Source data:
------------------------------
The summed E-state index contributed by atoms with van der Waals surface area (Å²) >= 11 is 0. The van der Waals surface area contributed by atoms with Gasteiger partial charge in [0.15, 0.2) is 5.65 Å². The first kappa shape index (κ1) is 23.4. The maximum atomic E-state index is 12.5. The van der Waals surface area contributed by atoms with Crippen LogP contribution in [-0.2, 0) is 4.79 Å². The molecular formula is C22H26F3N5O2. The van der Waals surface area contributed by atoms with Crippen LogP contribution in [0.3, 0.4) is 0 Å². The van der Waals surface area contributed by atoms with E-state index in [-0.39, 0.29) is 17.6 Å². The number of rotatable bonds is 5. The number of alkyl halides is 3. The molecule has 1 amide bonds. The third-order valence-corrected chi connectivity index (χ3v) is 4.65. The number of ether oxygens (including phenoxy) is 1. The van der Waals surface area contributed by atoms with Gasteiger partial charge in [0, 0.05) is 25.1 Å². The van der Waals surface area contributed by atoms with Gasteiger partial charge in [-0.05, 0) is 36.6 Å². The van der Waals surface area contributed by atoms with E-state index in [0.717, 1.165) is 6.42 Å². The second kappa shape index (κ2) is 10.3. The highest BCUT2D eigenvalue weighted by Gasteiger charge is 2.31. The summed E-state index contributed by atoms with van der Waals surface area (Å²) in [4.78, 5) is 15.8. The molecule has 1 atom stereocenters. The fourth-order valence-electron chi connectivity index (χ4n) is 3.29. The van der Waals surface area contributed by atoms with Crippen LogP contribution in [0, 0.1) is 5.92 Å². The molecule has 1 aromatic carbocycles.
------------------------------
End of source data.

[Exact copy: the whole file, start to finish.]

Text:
The summed E-state index contributed by atoms with van der Waals surface area (Å²) >= 11 is 0. The van der Waals surface area contributed by atoms with Gasteiger partial charge in [0.15, 0.2) is 5.65 Å². The first kappa shape index (κ1) is 23.4. The maximum atomic E-state index is 12.5. The van der Waals surface area contributed by atoms with Crippen LogP contribution in [-0.2, 0) is 4.79 Å². The molecular formula is C22H26F3N5O2. The van der Waals surface area contributed by atoms with Crippen LogP contribution in [0.3, 0.4) is 0 Å². The van der Waals surface area contributed by atoms with E-state index in [-0.39, 0.29) is 17.6 Å². The number of rotatable bonds is 5. The number of alkyl halides is 3. The molecule has 1 amide bonds. The third-order valence-corrected chi connectivity index (χ3v) is 4.65. The number of ether oxygens (including phenoxy) is 1. The van der Waals surface area contributed by atoms with Gasteiger partial charge in [0, 0.05) is 25.1 Å². The van der Waals surface area contributed by atoms with Gasteiger partial charge in [-0.05, 0) is 36.6 Å². The van der Waals surface area contributed by atoms with E-state index in [0.717, 1.165) is 6.42 Å². The second kappa shape index (κ2) is 10.3. The highest BCUT2D eigenvalue weighted by Gasteiger charge is 2.31. The summed E-state index contributed by atoms with van der Waals surface area (Å²) in [4.78, 5) is 15.8. The molecule has 1 atom stereocenters. The fourth-order valence-electron chi connectivity index (χ4n) is 3.29. The van der Waals surface area contributed by atoms with Crippen LogP contribution in [0, 0.1) is 5.92 Å². The molecule has 1 aromatic carbocycles.